Do NOT Use a Card Protector

One of the first things I tell my new poker students is to not use card protectors, which comes as a shock to some of them. They vividly recall a time when the dealer mistakenly mucked their hand, costing them a ton of money, and a card protector would have saved them. While it is obviously a disaster to get your hand mucked, a card protector is not the only solution to protecting your hand.

I have never had my cards mucked when using the following method. Simply put your arms on both sides of your cards (with your chips and cards in between of your arms). It is essentially impossible for the dealer to accidentally muck your hand without reaching well into your space that is clearly designated with your arms. Of course, this requires you to stay in your seat while you have cards in front of you.

The reason I am adamantly against using card protectors is because they introduce one more physical element that can give off information about the strength of your hand. I have spotted countless tells due to people using their card protectors in different manners based on their hand’s strength.

The most extreme example of this that I have ever seen took place at a final table I was commentating on. One of the players would put one chip on top of his hand if it was bad, a few chips if it was decent, and a stack of 20 chips if it was premium. I couldn’t believe it. Eventually, one of his opponents figured out what was going on and picked him apart. Poker is an easy game when your opponent announces the rough value of his hand.

A much more common example that I see on a regular basis is when the player puts the card protector on top of his cards with different motions based on their hand’s strength. They may slam it on strong hands while placing it softly on junk, or the other way around. They may only use the card protector for premium hands, or only for marginal hands. They may place it on different parts of the cards. It is amazing how many different ways there are to put a card protector on top of cards.

As you can see, there are lots of ways to give off tells due to the subconscious way the card protector is used. I am sure many of you reading this who use card protectors are thinking “no way I give off tells like that”. While you may be the exception that just so happens to use the card protector exactly the same way every time, you almost certainly are not. In general, you should strive to be as methodical as you can when you are in a pot, keeping an especially close watch on any motions you make, such as how you place your chips in the pot (which is an unavoidable part of the game). Using a card protector gives you one more way to mess up. If you minimize the number of things you can mess up, you will mess up less often.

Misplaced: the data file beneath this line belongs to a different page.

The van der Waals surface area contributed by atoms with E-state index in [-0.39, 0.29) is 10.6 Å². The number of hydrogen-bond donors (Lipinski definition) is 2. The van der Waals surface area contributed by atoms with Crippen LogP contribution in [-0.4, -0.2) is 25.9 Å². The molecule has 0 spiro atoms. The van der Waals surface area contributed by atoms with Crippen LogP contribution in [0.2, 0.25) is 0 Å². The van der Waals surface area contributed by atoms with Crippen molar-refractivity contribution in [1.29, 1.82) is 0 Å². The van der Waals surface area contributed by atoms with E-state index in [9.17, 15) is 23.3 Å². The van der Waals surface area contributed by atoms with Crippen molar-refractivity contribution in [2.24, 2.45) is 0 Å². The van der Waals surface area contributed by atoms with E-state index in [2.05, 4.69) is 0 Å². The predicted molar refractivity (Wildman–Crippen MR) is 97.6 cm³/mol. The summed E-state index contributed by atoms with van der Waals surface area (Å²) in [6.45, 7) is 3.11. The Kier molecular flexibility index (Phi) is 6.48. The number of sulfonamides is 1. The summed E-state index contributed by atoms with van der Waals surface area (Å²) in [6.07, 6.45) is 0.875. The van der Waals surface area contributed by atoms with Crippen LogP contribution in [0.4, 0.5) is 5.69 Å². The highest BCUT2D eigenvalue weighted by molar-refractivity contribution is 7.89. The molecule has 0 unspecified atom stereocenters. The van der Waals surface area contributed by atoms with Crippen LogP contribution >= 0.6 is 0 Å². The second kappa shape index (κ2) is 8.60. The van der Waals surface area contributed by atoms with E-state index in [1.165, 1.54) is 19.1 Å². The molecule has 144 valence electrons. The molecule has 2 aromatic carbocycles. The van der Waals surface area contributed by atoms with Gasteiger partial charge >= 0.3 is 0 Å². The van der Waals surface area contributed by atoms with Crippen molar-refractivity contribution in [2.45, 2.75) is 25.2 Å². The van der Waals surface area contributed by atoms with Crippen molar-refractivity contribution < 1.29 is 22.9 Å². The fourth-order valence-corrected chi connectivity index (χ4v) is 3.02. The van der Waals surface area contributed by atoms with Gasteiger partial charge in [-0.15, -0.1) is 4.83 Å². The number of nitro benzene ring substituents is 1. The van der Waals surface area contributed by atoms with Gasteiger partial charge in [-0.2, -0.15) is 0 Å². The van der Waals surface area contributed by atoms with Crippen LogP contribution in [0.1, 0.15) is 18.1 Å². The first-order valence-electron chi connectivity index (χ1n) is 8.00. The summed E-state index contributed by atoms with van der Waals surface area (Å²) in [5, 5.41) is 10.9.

Thank you for taking the time to read this blog post. If you enjoyed it, please share it with your friends. If you want to continue working on your poker skills, be sure to sign up for your free 7-day trial to my interactive training site, PokerCoaching.com.

Be sure to check back next week for another educational blog post. Thanks for reading!

12 Comments

  • Avatar Cliff Love says:

    Valid points – it’s interesting when I look at my own reaction. I use my grandfather’s lighter (he would light his pipe while we watch The Wizzard of Oz while I sat on his lap when I was a kid). He passed 15 years ago, it’s an emotional tie to me. Maybe I should change, it’s funny, feels difficult 🙂

  • Avatar Kathy Bee says:

    While giving us reasons not to use one, you just gave us another piece of info to study about all the players using card protectors and tells. I see them ALL the time at my local casino. Thanks Jonathan!

  • You will have to pry my card protector out of my cold, dead hands! 🙂 I have been thinking about this since you’ve mentioned it before. I like the feeling of substantiveness it imparts. In the last tournament I usually did not use it until I was actually playing the cards in a hand, but I sometimes decided to randomly place it on cards I may or may not decide to play. It’s evolving.

  • Avatar Stephen Zolotow says:

    Years ago I wrote a CardPlayer column called The Dog That Didn’t Bark in the Night (after a Sherlock Holmes story.) This is the end of the column “There is a man two seats to my left who is following a strange procedure. He looks at his cards as soon as they are dealt. (I always advise students to wait until it is their turn to act before looking. If you don’t know what you have, you can’t give anything away.) When he intends to fold he continues to hold them in his hand. When he intends to play, he places them lengthwise in front of him and puts a small metal dog on top of them as a card protector. The dog appears to be a pointer made of silver or pewter, and is also placed lengthwise, with its paw pointing at his left hand opponent.